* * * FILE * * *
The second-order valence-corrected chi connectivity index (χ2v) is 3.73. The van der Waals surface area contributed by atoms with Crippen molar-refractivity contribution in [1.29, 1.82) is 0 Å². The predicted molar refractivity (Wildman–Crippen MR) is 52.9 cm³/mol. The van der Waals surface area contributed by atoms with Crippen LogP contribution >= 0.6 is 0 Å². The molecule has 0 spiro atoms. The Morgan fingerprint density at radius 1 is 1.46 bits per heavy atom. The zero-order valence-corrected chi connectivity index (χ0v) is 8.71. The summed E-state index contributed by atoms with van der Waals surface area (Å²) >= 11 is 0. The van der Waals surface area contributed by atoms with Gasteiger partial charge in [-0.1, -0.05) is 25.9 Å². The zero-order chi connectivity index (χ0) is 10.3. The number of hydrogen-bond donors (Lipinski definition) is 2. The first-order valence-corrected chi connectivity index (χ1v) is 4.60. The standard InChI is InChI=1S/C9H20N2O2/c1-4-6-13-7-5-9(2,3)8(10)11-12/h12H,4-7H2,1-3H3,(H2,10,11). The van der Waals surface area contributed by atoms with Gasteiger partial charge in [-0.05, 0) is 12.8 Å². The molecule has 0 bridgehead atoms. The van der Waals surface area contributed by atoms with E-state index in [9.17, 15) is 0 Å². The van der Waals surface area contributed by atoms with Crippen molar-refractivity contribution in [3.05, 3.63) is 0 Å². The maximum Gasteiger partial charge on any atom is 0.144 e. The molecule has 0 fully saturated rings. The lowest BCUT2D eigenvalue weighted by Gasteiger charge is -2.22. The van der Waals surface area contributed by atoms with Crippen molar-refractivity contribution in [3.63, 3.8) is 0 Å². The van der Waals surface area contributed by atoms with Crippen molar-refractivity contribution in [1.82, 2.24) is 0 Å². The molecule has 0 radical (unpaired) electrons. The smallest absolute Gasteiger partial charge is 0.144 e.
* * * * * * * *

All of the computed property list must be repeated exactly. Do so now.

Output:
The second-order valence-corrected chi connectivity index (χ2v) is 3.73. The van der Waals surface area contributed by atoms with Crippen molar-refractivity contribution in [1.29, 1.82) is 0 Å². The predicted molar refractivity (Wildman–Crippen MR) is 52.9 cm³/mol. The van der Waals surface area contributed by atoms with Crippen LogP contribution >= 0.6 is 0 Å². The molecule has 0 spiro atoms. The Morgan fingerprint density at radius 1 is 1.46 bits per heavy atom. The zero-order valence-corrected chi connectivity index (χ0v) is 8.71. The summed E-state index contributed by atoms with van der Waals surface area (Å²) >= 11 is 0. The van der Waals surface area contributed by atoms with Gasteiger partial charge in [-0.1, -0.05) is 25.9 Å². The zero-order chi connectivity index (χ0) is 10.3. The number of hydrogen-bond donors (Lipinski definition) is 2. The first-order valence-corrected chi connectivity index (χ1v) is 4.60. The standard InChI is InChI=1S/C9H20N2O2/c1-4-6-13-7-5-9(2,3)8(10)11-12/h12H,4-7H2,1-3H3,(H2,10,11). The van der Waals surface area contributed by atoms with Gasteiger partial charge in [-0.05, 0) is 12.8 Å². The molecule has 0 bridgehead atoms. The van der Waals surface area contributed by atoms with E-state index in [9.17, 15) is 0 Å². The van der Waals surface area contributed by atoms with Crippen molar-refractivity contribution in [3.05, 3.63) is 0 Å². The maximum Gasteiger partial charge on any atom is 0.144 e. The molecule has 0 fully saturated rings. The lowest BCUT2D eigenvalue weighted by Gasteiger charge is -2.22. The van der Waals surface area contributed by atoms with Crippen molar-refractivity contribution in [3.63, 3.8) is 0 Å². The van der Waals surface area contributed by atoms with Crippen molar-refractivity contribution in [1.82, 2.24) is 0 Å². The molecule has 0 radical (unpaired) electrons. The smallest absolute Gasteiger partial charge is 0.144 e.